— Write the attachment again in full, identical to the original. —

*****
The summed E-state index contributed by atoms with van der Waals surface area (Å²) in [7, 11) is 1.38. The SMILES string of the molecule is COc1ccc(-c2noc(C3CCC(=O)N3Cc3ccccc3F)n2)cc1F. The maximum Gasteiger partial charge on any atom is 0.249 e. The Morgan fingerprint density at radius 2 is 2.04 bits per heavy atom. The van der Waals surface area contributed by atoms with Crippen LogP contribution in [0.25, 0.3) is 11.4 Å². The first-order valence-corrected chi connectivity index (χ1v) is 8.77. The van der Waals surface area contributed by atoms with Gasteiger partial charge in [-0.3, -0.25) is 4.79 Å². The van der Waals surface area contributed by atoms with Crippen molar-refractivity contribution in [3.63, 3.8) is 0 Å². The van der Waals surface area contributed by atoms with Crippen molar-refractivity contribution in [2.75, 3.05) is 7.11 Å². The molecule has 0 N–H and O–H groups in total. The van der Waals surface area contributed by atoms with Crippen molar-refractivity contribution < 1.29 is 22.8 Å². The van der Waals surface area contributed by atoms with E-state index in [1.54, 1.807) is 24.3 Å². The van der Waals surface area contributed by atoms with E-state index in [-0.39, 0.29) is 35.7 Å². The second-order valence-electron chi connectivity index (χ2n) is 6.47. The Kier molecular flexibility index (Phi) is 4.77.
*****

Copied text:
The summed E-state index contributed by atoms with van der Waals surface area (Å²) in [7, 11) is 1.38. The SMILES string of the molecule is COc1ccc(-c2noc(C3CCC(=O)N3Cc3ccccc3F)n2)cc1F. The maximum Gasteiger partial charge on any atom is 0.249 e. The Morgan fingerprint density at radius 2 is 2.04 bits per heavy atom. The van der Waals surface area contributed by atoms with Crippen LogP contribution in [0.25, 0.3) is 11.4 Å². The first-order valence-corrected chi connectivity index (χ1v) is 8.77. The van der Waals surface area contributed by atoms with Gasteiger partial charge in [-0.3, -0.25) is 4.79 Å². The van der Waals surface area contributed by atoms with Crippen molar-refractivity contribution in [3.63, 3.8) is 0 Å². The van der Waals surface area contributed by atoms with Crippen molar-refractivity contribution in [2.75, 3.05) is 7.11 Å². The molecule has 0 N–H and O–H groups in total. The van der Waals surface area contributed by atoms with Crippen molar-refractivity contribution < 1.29 is 22.8 Å². The van der Waals surface area contributed by atoms with E-state index in [1.54, 1.807) is 24.3 Å². The van der Waals surface area contributed by atoms with E-state index in [-0.39, 0.29) is 35.7 Å². The second-order valence-electron chi connectivity index (χ2n) is 6.47. The Kier molecular flexibility index (Phi) is 4.77.